Question: Hi Albert, I have for a while now trained to develop relative pitch and now I can recognize every interval when I hear them but I have reached a dead end. Even though my interval recognition is good all of that is just smashed when I try to write down a melody I hear. It is very frustrating since I have put much time and effort into developing my ear. So my question is: do you have any tips for what I can do? My goal is to be able to write down melodies from my head onto paper without the piano but as you can imagine it’s hard without a decently trained ear.
P.S. Thank you for this brilliant webpage, it’s helping me a lot.
– Nicolai (Sweden)
Albert’s reply: The reason you’re having difficulty is that there’s a major difference between “standalone” intervals and those that occur naturally in a musical context. You’ve trained yourself to recognize the former but not the latter.
The solution to writing melodies is to learn to recognize scale degrees. This means not only recognizing the intervals you know within a harmonic context, but also thinking not in terms of intervals but rather of the location of the notes within the scale.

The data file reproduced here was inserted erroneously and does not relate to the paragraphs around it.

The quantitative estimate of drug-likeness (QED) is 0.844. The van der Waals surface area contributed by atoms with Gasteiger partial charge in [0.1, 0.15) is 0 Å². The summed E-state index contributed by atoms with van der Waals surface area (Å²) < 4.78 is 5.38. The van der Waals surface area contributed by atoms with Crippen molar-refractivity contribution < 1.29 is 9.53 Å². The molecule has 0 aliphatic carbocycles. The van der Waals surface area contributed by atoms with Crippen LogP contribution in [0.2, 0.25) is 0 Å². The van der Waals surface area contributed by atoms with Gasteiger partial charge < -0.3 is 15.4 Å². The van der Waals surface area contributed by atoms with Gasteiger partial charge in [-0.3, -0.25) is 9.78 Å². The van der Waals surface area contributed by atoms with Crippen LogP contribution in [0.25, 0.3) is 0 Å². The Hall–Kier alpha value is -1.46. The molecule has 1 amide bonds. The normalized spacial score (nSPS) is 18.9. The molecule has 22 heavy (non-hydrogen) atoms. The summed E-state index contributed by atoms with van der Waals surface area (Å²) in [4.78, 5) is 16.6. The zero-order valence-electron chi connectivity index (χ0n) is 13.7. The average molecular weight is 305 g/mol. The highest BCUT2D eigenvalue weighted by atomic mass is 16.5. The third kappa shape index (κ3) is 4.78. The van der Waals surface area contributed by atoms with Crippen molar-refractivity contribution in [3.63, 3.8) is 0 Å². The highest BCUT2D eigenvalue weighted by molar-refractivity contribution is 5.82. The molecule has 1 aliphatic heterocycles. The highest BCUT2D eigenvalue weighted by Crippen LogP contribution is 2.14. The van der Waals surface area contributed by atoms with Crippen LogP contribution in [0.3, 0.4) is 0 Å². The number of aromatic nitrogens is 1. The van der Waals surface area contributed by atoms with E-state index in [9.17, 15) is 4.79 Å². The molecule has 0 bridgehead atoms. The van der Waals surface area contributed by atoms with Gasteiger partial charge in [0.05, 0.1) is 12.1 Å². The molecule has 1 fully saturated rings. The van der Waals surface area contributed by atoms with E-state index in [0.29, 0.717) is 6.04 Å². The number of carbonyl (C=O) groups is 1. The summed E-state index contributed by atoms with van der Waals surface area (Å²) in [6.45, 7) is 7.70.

There’s a simple experiment you can do that I believe will prove my point. Play the notes E-flat and the G above it. I’m sure you’ll recognize it as a major third.
Now play the C below these notes, and then play a C minor triad.
Finally, play the original interval E-flat and G. This time it sounds “minor” because you’re now hearing it in the context of a minor triad! (This is a good trick to play on students to illustrate the psychological nature of ear training.)
I wrote a more detailed lesson on interval ear training that lists all the intervals found in the major scale. It will teach you how to practice each of the intervals within a musical context. Indirectly it will teach you how to write melodies since you’ll recognize the scale degrees by ear. This will solve your problem!
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